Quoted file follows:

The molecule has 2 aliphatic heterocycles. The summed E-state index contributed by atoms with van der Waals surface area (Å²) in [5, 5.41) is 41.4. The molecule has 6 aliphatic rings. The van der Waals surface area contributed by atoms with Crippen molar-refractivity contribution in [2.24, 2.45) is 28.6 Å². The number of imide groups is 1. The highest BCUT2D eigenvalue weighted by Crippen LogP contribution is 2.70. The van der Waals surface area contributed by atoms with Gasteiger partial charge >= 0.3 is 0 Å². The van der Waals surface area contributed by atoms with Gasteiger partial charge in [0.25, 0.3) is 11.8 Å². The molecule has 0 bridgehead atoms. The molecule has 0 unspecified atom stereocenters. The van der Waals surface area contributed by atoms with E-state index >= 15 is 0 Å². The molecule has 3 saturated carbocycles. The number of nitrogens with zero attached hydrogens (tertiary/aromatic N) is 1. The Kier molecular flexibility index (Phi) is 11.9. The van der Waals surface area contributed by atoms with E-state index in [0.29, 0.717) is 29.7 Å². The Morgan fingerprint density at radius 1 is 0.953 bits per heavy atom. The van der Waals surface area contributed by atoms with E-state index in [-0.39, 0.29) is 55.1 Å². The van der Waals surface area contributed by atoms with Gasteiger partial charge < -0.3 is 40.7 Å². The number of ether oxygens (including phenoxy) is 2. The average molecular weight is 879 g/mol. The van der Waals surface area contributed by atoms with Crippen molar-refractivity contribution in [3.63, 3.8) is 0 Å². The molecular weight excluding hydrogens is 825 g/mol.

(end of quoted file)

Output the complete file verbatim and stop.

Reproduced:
The molecule has 2 aliphatic heterocycles. The summed E-state index contributed by atoms with van der Waals surface area (Å²) in [5, 5.41) is 41.4. The molecule has 6 aliphatic rings. The van der Waals surface area contributed by atoms with Crippen molar-refractivity contribution in [2.24, 2.45) is 28.6 Å². The number of imide groups is 1. The highest BCUT2D eigenvalue weighted by Crippen LogP contribution is 2.70. The van der Waals surface area contributed by atoms with Gasteiger partial charge >= 0.3 is 0 Å². The van der Waals surface area contributed by atoms with Gasteiger partial charge in [0.25, 0.3) is 11.8 Å². The molecule has 0 bridgehead atoms. The molecule has 0 unspecified atom stereocenters. The van der Waals surface area contributed by atoms with E-state index >= 15 is 0 Å². The molecule has 3 saturated carbocycles. The number of nitrogens with zero attached hydrogens (tertiary/aromatic N) is 1. The Kier molecular flexibility index (Phi) is 11.9. The van der Waals surface area contributed by atoms with E-state index in [0.29, 0.717) is 29.7 Å². The Morgan fingerprint density at radius 1 is 0.953 bits per heavy atom. The van der Waals surface area contributed by atoms with E-state index in [-0.39, 0.29) is 55.1 Å². The van der Waals surface area contributed by atoms with Gasteiger partial charge < -0.3 is 40.7 Å². The number of ether oxygens (including phenoxy) is 2. The average molecular weight is 879 g/mol. The van der Waals surface area contributed by atoms with Crippen molar-refractivity contribution in [3.63, 3.8) is 0 Å². The molecular weight excluding hydrogens is 825 g/mol.